Governmental Entities Cannot Assert Anti-SLAPP Defense Unless Lawsuit Based on its Own Communicative Activity

 In Laws

A SLAPP suit is one that is designed to discourage a speaker from voicing his or her opinion.

Washington’s Anti-SLAPP laws are aimed at discouraging these types of claims, and are found at RCW 4.24.500-525.

In 2010, Washington’s Anti-SLAPP protection was greatly expanded to include “any claim, however characterized, that is based on an action involving public participation and petition.” It also established procedures for bringing and resolving a motion to strike SLAPP suits and claims, as well as for obtaining damages, costs, and fees. See generally RCW 4.24.525. Previously, anti-SLAPP claims were limited to whistleblowers who were being sued for making reports to governmental agencies.

As a result of the 2010 amendments, anti-SLAPP cases proliferated in Washington, often in unseemly circumstances. Rightly so, many have begun to question the vast scope and constitutionality of the 2010 amendments. Three cases, Dillon v. Seattle Deposition Reporters, LLC, et al., Davis v. Cox, and Akrie v. Grant, are currently pending before the Washington Supreme Court to decide, among other things, whether the amended anti-SLAPP law violates fundamental rights to petition the court and obtain a trial by jury. Another case, Henne v. City of Yakima (PDF), dealt with the law’s scope and was just decided.

Henne looked at whether the government could invoke an anti-SLAPP defense in an employment case that was based on coworker complaints and the city’s resulting internal investigations, which Henne, a police officer, alleged created a hostile work environment. Yakima’s anti-SLAPP motion asserted that, because Henne’s claims were based on coworker complaints and the city’s resulting internal investigations, the new, broader anti-SLAPP statute applied to those claims as protected speech.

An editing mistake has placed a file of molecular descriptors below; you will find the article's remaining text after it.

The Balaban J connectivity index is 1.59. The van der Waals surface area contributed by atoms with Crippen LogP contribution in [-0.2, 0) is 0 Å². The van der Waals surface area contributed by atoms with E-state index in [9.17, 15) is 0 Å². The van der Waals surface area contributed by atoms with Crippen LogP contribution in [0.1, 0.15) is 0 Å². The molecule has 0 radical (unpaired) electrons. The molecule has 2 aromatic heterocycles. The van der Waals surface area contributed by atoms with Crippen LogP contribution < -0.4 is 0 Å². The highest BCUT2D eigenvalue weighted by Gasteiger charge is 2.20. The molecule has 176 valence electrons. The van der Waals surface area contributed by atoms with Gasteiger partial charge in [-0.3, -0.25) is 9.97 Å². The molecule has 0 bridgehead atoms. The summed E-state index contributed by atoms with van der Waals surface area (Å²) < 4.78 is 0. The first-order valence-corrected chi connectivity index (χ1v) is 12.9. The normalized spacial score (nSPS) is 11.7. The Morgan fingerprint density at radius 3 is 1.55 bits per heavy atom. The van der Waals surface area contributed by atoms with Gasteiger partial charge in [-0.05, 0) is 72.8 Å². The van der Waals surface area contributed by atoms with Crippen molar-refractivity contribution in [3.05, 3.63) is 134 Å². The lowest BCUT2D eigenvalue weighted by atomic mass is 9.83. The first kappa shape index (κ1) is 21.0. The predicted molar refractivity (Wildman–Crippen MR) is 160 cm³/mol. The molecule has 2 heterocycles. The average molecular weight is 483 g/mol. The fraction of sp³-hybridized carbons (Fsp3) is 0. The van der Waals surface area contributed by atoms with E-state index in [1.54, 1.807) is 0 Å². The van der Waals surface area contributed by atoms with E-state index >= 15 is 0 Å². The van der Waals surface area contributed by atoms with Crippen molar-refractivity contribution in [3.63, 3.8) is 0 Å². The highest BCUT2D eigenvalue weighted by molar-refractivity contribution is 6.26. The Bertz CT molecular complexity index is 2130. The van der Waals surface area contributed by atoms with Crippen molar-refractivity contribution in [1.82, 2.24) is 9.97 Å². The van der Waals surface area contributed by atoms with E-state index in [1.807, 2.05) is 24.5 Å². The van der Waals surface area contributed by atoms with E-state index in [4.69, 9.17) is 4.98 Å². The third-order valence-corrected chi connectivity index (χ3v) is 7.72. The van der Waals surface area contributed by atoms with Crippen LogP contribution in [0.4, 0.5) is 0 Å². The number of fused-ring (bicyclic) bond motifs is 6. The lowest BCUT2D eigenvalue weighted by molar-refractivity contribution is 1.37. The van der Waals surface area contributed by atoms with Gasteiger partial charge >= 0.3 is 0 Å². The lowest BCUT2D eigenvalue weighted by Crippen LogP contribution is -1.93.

The Court unanimously rejected the city’s SLAPP defense. Writing for the majority, Justice Gordon McCloud first noted that the purpose of the anti-SLAPP laws are “to prevent frivolous SLAPP suits from deterring individuals and entities from exercising their constitutional speech rights-that is, their communicative activity.” She then quickly identified the main problem with the city’s argument: “Yakima claimed the protection of the anti-SLAPP law because it received controversial communications from others; [But] Yakima made no communications of its own.” “Because Yakima is the government entity to which the speech at issue in this case was directed, and not the speaker, it cannot take advantage of RCW 4.24.525‘s anti-SLAPP protections for speakers.” The Court went on to more broadly explain that “a governmental entity like Yakima cannot take advantage of the anti-SLAPP statutes where the alleged SLAPP is not based on the government’s own communicative activity.”

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